Saturday, November 8, 2014

Election of 1864

Throughout Lincoln's term as president there was significant resistance to him in the north. On one side there were the Radical Republicans who did not think Lincoln was firm enough on the issue of slavery, and on the other were the Democrats, some of whom even wanted immediate peace with the south. As the election of 1864 approached, it was clear that there would be obstacles in Lincoln's path for reelection. By the time of the election, the war had stretched on for nearly four bloody years, and there were many who did not think Lincoln was the man to end it.

Frémont's campaign poster
Early in the year Lincoln foiled plans from Salmon P. Chase, his Secretary of the Treasury, to become president. The Radical Republicans did nominate a candidate. At a convention in May, the “Radical Democrats,” as they called themselves, chose John C. Frémont, a former Union general. Frémont accepted the nomination, but offered to resign if Lincoln did not run for reelection. Lincoln did run, but Frémont dropped out anyway, in exchange for the resignation of Postmaster General Montgomery Blair, a Democrat.
Lincoln and Johnson
Lincoln did not run again as a Republican. Instead his supporters held the National Union Convention, an alliance of the Republicans with some War Democrats. The idea was that they were putting aside politics, and instead focusing on winning the war. To strengthen the coalition, vice president Hannibal Hamlin, a Republican, was replaced with Andrew Johnson, the military governor of Tennessee and a Democrat.

The Democrats also ran a candidate, but their party was badly divided. Some wanted to continue fighting the war until the Union was reestablished, others wanted an immediate negotiated peace. This strife was evident in the results of the convention, held in Chicago. They nominated George B. McClellan, the general, for president, and George Pendleton, Representative from Ohio, for vice-president. The party platform was anti war, calling for immediate cessation of hostilities. But they had nominated McClellan, who was continuing the war.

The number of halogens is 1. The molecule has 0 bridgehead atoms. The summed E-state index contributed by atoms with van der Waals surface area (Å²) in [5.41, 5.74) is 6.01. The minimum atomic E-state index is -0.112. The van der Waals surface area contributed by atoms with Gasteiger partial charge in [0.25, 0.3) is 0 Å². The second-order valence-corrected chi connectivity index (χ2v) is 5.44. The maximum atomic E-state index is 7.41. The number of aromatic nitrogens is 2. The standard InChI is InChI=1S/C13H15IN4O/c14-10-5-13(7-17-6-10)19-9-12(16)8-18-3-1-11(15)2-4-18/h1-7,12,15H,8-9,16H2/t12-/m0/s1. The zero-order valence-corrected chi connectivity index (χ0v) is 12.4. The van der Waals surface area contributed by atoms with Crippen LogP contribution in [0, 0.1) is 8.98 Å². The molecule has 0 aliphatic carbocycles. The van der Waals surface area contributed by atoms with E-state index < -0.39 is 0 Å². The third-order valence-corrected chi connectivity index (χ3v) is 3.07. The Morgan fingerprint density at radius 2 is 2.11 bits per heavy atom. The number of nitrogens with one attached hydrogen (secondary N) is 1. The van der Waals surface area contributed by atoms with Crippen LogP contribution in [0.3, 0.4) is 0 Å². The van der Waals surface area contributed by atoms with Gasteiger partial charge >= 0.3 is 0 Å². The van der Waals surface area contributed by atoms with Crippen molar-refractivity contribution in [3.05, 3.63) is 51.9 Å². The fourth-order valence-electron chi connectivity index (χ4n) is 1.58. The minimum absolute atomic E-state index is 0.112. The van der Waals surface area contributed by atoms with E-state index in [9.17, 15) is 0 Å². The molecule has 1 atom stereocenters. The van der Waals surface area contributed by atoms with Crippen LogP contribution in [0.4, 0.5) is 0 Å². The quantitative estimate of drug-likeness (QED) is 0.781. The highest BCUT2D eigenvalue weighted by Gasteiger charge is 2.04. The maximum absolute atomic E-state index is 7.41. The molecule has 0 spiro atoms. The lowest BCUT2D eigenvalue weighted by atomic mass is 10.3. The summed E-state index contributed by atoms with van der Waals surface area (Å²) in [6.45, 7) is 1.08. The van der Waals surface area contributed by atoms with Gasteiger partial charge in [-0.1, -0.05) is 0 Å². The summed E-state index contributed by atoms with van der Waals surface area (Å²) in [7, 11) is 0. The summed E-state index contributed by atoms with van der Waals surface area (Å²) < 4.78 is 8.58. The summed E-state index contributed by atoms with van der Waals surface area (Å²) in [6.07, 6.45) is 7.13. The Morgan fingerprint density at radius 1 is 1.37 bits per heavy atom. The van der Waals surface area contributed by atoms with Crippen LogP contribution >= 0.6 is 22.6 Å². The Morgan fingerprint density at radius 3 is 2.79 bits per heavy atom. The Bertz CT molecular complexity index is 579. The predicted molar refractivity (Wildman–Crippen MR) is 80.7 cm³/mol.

Cartoon of McClellan
The division among the Democrats caused confusion in the advertising and propaganda during the campaign. The Republicans argued that McClellan's election would mean armistice, peace and despotism. Their motto was “Don't change horses in the middle of a stream,” trying to win the support of War Democrats so Lincoln could win the war. Early in the year, Lincoln did not believe that he could win reelection, and hoped to win the war before he would turn over the presidency. By November, the tide had turned. With the fall of Atlanta in September it seemed that the Union was winning battles, and that ultimate victory was in site.

Republican campaign poster
Although as the election approached things were looking up for Republicans, it was still far from a sure thing. Republicans worked to get Nevada's statehood approved at the eleventh hour, as they believed those votes would go to Lincoln. Congress had voted to allow Nevada to join back in March, along with Colorado and Nebraska, but before statehood could be finalized they needed to receive state constitutions adopted by popular conventions. Nebraska voted against becoming a state and Colorado did not adopt a Constitution. Nevada, however, passed a constitution, but the copies they sent to Washington did not arrive. Finally the governor decided to telegraph the constitution to Washington. It took two days to send the more than 16,000 words. This was the longest telegraph sent up to that point. The bill for the telegraph was $4,303.27 - more than $63,000 today. With the constitution sent in, Nevada was admitted to the Union on October 31. Just a week later, Lincoln carried the state in the election.

The election was held on November 8th, 150 years ago today. In an era before electronic vote counting or instant communication, election results could take weeks or months to arrive. But by the night of November 8th, enough counts had come in to be pretty certain that Lincoln would be reelected. The result turned out to be a Lincoln landslide. He won 212 electoral votes to McClellan's 21, loosing only New Jersey and Kentucky. The popular vote was significantly closer, with Lincoln winning 55% to McClellan's 45%. The Republicans also increased their majority in both the House and Senate. The voters had approved Lincoln's conduct of the war.

Late at night Lincoln gave a speech from the White House to a group of Pennsylvanians who were serenading him with a band. He said:
[A]ll who nave labored to-day in behalf of the Union organization have wrought for the best interests of their country and the world, not only for the present, but for all future ages. I am thankful to God for this approval of the people. … I do not impugn the motives of any one opposed to me. It is no pleasure to me to triumph over any one; but I give thanks to the Almighty for this evidence of the people's resolution to stand or free government and the rights of humanity.
Lincoln in 1864


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